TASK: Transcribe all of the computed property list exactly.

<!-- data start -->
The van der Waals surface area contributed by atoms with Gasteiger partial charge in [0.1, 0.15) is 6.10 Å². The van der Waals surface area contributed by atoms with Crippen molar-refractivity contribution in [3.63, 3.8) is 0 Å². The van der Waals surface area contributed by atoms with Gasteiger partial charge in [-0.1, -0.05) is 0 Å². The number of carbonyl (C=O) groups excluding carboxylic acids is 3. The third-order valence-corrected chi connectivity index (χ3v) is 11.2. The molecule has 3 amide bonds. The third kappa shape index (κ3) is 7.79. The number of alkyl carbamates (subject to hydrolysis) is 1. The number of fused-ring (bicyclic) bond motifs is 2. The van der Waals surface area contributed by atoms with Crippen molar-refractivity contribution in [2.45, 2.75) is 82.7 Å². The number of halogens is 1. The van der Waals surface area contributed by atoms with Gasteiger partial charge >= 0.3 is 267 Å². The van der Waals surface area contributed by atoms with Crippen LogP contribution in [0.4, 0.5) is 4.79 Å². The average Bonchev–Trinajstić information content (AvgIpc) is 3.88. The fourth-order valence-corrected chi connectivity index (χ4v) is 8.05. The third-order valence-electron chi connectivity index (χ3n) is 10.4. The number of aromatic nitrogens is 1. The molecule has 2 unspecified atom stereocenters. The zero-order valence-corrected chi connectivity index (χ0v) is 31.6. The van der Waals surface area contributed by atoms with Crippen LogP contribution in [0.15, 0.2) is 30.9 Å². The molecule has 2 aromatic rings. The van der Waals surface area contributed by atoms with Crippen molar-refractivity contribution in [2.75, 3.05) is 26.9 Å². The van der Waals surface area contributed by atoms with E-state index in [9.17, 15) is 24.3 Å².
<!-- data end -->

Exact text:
The van der Waals surface area contributed by atoms with Gasteiger partial charge in [0.1, 0.15) is 6.10 Å². The van der Waals surface area contributed by atoms with Crippen molar-refractivity contribution in [3.63, 3.8) is 0 Å². The van der Waals surface area contributed by atoms with Gasteiger partial charge in [-0.1, -0.05) is 0 Å². The number of carbonyl (C=O) groups excluding carboxylic acids is 3. The third-order valence-corrected chi connectivity index (χ3v) is 11.2. The molecule has 3 amide bonds. The third kappa shape index (κ3) is 7.79. The number of alkyl carbamates (subject to hydrolysis) is 1. The number of fused-ring (bicyclic) bond motifs is 2. The van der Waals surface area contributed by atoms with Crippen molar-refractivity contribution in [2.45, 2.75) is 82.7 Å². The number of halogens is 1. The van der Waals surface area contributed by atoms with Gasteiger partial charge >= 0.3 is 267 Å². The van der Waals surface area contributed by atoms with Crippen LogP contribution in [0.4, 0.5) is 4.79 Å². The average Bonchev–Trinajstić information content (AvgIpc) is 3.88. The fourth-order valence-corrected chi connectivity index (χ4v) is 8.05. The third-order valence-electron chi connectivity index (χ3n) is 10.4. The number of aromatic nitrogens is 1. The molecule has 2 unspecified atom stereocenters. The zero-order valence-corrected chi connectivity index (χ0v) is 31.6. The van der Waals surface area contributed by atoms with Crippen LogP contribution in [0.15, 0.2) is 30.9 Å². The molecule has 2 aromatic rings. The van der Waals surface area contributed by atoms with Crippen molar-refractivity contribution in [2.75, 3.05) is 26.9 Å². The van der Waals surface area contributed by atoms with E-state index in [9.17, 15) is 24.3 Å².